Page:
How do I choose a camera for macro photography without considering special lens?

by user2135790   Last Updated January 11, 2017 08:07 AM

For macro photography, how do I choose between a compact camera or a mirrorless interchangeable-lens camera (without considering a lens)?

What indicator(s) should I look for when making the choice?



Answers 2


Well, you cannot completely dissociate one from the other for the compact case because the lens is attached.

  • For a mirrorless camera, they are all capable of using macro lenses but if you get one which is compatible with the Canon EF lens mount, you can use their unique MP-E 65mm lens which gives 5X magnification. This is an extreme macro lens which has no equivalent in other brands.
  • For a compact camera, manufacturers specify the minimum focus-distance. This is relative to the front of the lens, so you cannot compare with lenses for mirrorless (or DSLRs) which specify focus-distance from the sensor-plane.
  • Canon (yes, again) makes the only cameras to focus at 0cm from the lens, meaning you can focus on dust or put something right against your lens. The main problem here is illumination, so this works mostly for transluscent objects you can light through.
  • Otherwise Fuji and Canon also make lenses which focus down to 1cm from the lens. You will not get as much magnification is with a true macro lens as you would on a mirrorless or DSLR but you can get pretty close. Again, getting light onto your subject is the trickiest part given the lens is so close.
Itai
Itai
January 22, 2014 01:15 AM

As far as hardware goes all photography is primarily about the lens. And Macro photography is even more about the lens than almost any other type of general photography. You really can't choose a camera for macro photography without considering the lens. To successfully do Macro photography a camera needs to include a lens that demonstrates certain characteristics.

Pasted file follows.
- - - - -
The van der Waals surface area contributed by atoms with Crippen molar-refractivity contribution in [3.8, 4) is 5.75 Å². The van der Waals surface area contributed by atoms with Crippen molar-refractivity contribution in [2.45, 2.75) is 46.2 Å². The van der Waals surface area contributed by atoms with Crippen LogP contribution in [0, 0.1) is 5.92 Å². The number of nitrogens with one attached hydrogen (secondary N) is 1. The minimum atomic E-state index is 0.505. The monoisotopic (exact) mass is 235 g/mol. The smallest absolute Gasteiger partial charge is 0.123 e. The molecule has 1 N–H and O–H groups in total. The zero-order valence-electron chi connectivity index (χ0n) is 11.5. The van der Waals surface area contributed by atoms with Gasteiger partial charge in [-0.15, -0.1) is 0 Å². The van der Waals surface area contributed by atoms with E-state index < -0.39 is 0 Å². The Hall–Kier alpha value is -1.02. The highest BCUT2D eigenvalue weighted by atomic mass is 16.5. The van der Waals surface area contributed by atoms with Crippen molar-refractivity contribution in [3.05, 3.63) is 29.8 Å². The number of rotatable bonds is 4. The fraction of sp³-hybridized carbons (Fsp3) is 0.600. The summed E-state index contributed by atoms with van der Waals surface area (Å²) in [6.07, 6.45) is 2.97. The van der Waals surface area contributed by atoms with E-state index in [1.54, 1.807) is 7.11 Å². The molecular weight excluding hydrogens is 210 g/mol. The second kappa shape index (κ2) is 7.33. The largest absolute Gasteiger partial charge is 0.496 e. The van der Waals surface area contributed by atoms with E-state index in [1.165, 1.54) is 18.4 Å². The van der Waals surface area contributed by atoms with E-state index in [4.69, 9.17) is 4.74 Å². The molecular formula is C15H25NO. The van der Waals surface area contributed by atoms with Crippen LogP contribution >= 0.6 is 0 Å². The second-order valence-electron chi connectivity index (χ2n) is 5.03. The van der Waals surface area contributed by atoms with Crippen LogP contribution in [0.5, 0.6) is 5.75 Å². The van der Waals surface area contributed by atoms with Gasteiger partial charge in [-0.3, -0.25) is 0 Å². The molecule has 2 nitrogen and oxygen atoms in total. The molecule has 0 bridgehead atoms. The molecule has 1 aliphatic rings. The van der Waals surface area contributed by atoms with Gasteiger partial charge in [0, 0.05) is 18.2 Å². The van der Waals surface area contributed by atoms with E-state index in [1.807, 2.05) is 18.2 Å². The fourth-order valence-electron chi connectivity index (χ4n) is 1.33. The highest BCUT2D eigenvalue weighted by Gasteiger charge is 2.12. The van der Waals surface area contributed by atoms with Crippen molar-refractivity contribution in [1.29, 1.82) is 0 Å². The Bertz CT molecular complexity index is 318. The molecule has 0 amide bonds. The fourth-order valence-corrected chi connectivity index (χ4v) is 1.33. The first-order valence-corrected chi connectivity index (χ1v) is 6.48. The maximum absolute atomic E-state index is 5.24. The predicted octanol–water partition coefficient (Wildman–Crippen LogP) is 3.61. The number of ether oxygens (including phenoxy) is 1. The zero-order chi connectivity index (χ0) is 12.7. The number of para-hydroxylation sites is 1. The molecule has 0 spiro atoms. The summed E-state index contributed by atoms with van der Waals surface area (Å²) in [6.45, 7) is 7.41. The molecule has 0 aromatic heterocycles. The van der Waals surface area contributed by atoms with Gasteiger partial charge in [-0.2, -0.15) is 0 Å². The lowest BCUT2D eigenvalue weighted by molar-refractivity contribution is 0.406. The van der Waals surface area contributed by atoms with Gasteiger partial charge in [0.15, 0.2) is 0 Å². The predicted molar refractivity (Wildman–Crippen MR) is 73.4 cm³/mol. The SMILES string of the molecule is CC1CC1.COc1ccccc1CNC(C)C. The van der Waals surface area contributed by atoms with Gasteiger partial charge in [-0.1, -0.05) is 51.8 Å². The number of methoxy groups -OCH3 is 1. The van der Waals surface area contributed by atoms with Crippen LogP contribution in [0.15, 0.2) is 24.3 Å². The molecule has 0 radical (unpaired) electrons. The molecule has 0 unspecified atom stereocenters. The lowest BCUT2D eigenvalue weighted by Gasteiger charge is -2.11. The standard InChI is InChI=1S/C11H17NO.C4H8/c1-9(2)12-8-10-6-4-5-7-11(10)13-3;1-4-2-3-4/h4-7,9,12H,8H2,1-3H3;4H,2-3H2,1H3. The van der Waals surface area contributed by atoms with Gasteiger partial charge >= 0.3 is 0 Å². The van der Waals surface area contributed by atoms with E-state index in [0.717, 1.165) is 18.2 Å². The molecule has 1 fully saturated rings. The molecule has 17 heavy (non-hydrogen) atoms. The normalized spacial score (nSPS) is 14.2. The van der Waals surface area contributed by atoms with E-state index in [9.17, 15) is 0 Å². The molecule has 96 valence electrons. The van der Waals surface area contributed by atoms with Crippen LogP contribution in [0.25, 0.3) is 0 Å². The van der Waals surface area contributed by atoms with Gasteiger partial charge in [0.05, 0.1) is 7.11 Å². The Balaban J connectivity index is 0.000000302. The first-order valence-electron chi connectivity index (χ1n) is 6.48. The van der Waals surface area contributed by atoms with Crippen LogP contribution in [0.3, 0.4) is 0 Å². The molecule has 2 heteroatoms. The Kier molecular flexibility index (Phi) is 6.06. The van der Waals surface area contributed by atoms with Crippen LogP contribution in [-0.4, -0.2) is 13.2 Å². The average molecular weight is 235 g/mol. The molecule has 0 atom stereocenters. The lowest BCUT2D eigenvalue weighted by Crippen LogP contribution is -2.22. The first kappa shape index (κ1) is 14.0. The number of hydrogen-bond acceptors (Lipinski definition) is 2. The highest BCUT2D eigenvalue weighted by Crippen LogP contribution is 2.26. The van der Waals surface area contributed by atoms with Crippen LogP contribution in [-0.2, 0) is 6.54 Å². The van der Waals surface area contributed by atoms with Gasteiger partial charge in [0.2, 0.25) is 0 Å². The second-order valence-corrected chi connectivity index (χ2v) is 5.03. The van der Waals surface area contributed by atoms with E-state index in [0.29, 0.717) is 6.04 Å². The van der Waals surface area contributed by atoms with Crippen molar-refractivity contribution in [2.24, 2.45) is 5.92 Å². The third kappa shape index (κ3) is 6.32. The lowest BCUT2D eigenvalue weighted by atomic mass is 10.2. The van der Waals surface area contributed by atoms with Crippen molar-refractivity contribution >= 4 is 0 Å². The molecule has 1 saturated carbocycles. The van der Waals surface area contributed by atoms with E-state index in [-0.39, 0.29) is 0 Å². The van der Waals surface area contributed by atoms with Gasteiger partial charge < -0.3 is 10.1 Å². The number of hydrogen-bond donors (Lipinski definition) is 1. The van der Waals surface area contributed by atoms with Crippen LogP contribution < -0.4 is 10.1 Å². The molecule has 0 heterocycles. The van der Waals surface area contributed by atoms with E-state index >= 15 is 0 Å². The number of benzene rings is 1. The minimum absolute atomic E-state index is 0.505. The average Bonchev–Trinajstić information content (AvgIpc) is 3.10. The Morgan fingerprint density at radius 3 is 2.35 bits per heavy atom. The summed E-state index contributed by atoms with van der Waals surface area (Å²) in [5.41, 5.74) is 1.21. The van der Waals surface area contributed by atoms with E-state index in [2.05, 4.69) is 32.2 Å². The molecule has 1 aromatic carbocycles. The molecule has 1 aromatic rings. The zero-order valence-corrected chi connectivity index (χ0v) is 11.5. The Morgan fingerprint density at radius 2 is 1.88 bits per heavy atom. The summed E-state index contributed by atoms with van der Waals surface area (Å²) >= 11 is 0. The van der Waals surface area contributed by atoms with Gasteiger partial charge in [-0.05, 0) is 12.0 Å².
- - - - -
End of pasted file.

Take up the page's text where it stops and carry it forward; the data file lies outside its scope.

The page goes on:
These are things you need to consider when looking for a camera/lens combination to do Macro photography:

  • Minimum Focus Distance (MFD) As measured from the image plane (the plane occupied by the sensor or film), what is the closest an object can be that is within the lens' capability of focusing? The closer the MFD, the larger you can make the same objects appear in your photos.
  • Maximum Magnification (MM) This is a combination of focal length and MFD. It is expressed either as a ratio (1:1), a percentage (100%), or a decimal value (1.00). A lens that projects an image on the sensor that is one half the actual size of the object pictured has an MM that can be expressed as 1:2, 50%, or 0.50. Most photographers consider true macro lenses to be capable of a 1:1 reproduction ratio, while 1:2 is generally considered the minimum MM needed for macro work. Some manufacturers will claim telephoto lenses with an MM of around 0.30 are also macro lenses.